Since my post about our worries relating to the toxicity of plastic water bottles and deciding to ditch same, we have now taken delivery of a 25L stainless steel urn. We struggled to find one without its cable and plug, but seems like we’re sorted if we get a sudden influx of walkers around us, and we feel inclined to start up a temporary tearoom.
Tea and cakes, mmm! I love baking and have always fancied myself as the doyenne of an olde worlde tea shoppe. Spending all day at the Rayburn, creating basic delights such as my peppery cheddar scones, fluffy Victoria sponges, moist Bakewell tarts, sticky old-fashioned gingerbread and buttery flapjacks!
I digress. Here’s a photo of our splendid new addition. Because we don’t have drinking water on tap, and now that we don’t store our agua potable in the 30 or so plastic bottles, it’s a great solution. Before our solar system was updated last year, I admit it was a bit of a palaver as we had to start up the increasingly reluctant Robin generator (the newer one has died). It was often easier and cheaper to gather water from the mountain spring, a pleasurable experience so long as we didn’t run into Ricardo too often.
The operation is now very simple and quick by flicking a switch in the inverter house. This fires up the pozo (well) pump and hey presto, using solar power alone, fresh water rises up 150m and magically appears in a tap by the stone seat. From there it can either be diverted to the three depósitos above, or to the big underground depósito nearby, or syphoned off for drinking. Here’s a photo of the seat and tap (to the left) a week ago.
Joe then decided to add a battery of three filters for our drinking water that he encased in a brick box to protect them from UV light. Such a joy to use! He didn’t stop at that as, wouldn’t it be nice to use some of the spare wood stored (rather unwisely) underneath the cabin to make a table?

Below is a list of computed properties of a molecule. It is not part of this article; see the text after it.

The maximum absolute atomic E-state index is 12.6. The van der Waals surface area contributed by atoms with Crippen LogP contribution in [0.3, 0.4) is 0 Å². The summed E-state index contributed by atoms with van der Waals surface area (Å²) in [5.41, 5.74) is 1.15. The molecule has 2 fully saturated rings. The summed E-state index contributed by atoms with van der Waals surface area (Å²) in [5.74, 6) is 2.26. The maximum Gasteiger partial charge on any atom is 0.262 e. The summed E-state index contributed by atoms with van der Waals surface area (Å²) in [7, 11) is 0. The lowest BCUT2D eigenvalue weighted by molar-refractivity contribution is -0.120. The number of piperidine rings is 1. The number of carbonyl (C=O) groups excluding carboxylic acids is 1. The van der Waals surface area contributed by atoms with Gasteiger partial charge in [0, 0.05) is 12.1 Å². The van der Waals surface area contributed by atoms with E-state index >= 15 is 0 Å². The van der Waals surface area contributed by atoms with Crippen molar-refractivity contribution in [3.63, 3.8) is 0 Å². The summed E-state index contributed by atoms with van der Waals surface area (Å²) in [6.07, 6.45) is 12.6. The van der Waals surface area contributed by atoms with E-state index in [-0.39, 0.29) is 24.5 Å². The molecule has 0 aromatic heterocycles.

Within a couple of days, we not only had filtered water, but also a sturdy table sunk deep into concrete footings. It’s a great place to gaze across at the Med and take tea. The seat and tap are adjacent to the metal fence that separates our land with the Parque. A good vantage point the other day to watch the goats as they made their weary way up the hill with Ricardo standing at the bottom waving his arms, firing his catapult and generally shouting encouragement.
We were interested to see just where they were getting through what we thought was an impenetrable fence. Over the last few weeks, we’d had a spate of ‘break-ins’ and had to resort to herding goats off our land, their mouths crammed full of our tender, succulent new buds, shoots and leaves. All a bit mystifying as there didn’t seem to be any weak points and Houdini like, one minute one side of the fence, the next they’d popped up on our side!
As we sat there sipping our tea, it soon became apparent exactly where they were getting in. The vibrating fence and swaying bushes gave the game away. A few persistent girls had discovered a hardly discernible gap in one square of fencing and managed to squeeze themselves and their inflated udders through it. And I always thought that goats weren’t the brightest animals on the planet – they remembered exactly where to get through to reach the riches beyond and were beginning to share this secret with more of their friends!
Curious to see whether I was right, I did a quick Google and sure enough, the first item on the page related how clever goats really are, according to research recently carried out by scientists at Queen Mary, University of London:
“Goats learn how to solve complicated tasks quickly and can recall how to perform them for at least 10 months, which might explain their remarkable ability to adapt to harsh environments, say researchers. The goats’ ability to remember the task was tested after one month and again at 10 months. They learned the task within 12 trials and took less than two minutes to remember the challenge“. Article in “Frontiers in Zoology” reported in “Science Daily“, 26 March 2014). Well, there we go!
Joe had put a coat of dark preserving varnish on our new table, and the next morning I was surprised and delighted to see these delicate little paw prints. Most likely a cat, but I haven’t seen one around here for years, and these prints were really quite small. My fanciful imagination went into overdrive and I decided they were obviously from a genet.
These cat-like mammals look adorable and are about the size of a large ferret with a pointed nose and big ears. Two other facts supported my rather thin theory. Firstly, genets are not uncommon around here apparently and favour forest areas, making use of their very long tails to swing around in trees. Secondly, they mark their territory with small dark poos on elevated objects – just like the one on the fly agaric I noted in the previous post. BTW, I can’t take the credit for this lovely picture!
Maybe you noticed that the water filter box had been decorated with what I hope vaguely resembles a Moorish design – the same one that I have used on a few other rendered walls around the place. Our ubiquitous matt brown paint can look a little flat and this gives a bit of a lift. Emboldened by the results, I decided to give the curly-wurly seat the same treatment.